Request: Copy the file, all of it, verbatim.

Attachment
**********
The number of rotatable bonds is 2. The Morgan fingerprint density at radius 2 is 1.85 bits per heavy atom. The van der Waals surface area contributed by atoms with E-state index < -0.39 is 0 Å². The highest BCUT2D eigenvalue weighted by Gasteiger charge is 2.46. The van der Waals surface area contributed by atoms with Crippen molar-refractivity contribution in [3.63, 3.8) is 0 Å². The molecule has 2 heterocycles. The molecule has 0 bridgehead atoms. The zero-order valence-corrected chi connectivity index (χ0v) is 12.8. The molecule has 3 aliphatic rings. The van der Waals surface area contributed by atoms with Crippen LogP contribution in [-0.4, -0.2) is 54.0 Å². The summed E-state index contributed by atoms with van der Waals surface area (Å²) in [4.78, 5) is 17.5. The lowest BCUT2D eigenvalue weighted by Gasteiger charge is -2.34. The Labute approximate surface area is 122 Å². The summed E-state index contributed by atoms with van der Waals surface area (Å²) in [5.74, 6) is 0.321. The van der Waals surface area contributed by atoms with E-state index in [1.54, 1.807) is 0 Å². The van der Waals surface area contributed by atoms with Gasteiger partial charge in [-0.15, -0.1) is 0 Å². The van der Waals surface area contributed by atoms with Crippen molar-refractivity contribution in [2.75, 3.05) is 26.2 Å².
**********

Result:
The number of rotatable bonds is 2. The Morgan fingerprint density at radius 2 is 1.85 bits per heavy atom. The van der Waals surface area contributed by atoms with E-state index < -0.39 is 0 Å². The highest BCUT2D eigenvalue weighted by Gasteiger charge is 2.46. The van der Waals surface area contributed by atoms with Crippen molar-refractivity contribution in [3.63, 3.8) is 0 Å². The molecule has 2 heterocycles. The molecule has 0 bridgehead atoms. The zero-order valence-corrected chi connectivity index (χ0v) is 12.8. The molecule has 3 aliphatic rings. The van der Waals surface area contributed by atoms with Crippen LogP contribution in [-0.4, -0.2) is 54.0 Å². The summed E-state index contributed by atoms with van der Waals surface area (Å²) in [4.78, 5) is 17.5. The lowest BCUT2D eigenvalue weighted by Gasteiger charge is -2.34. The Labute approximate surface area is 122 Å². The summed E-state index contributed by atoms with van der Waals surface area (Å²) in [5.74, 6) is 0.321. The van der Waals surface area contributed by atoms with E-state index in [1.54, 1.807) is 0 Å². The van der Waals surface area contributed by atoms with Gasteiger partial charge in [-0.15, -0.1) is 0 Å². The van der Waals surface area contributed by atoms with Crippen molar-refractivity contribution in [2.75, 3.05) is 26.2 Å².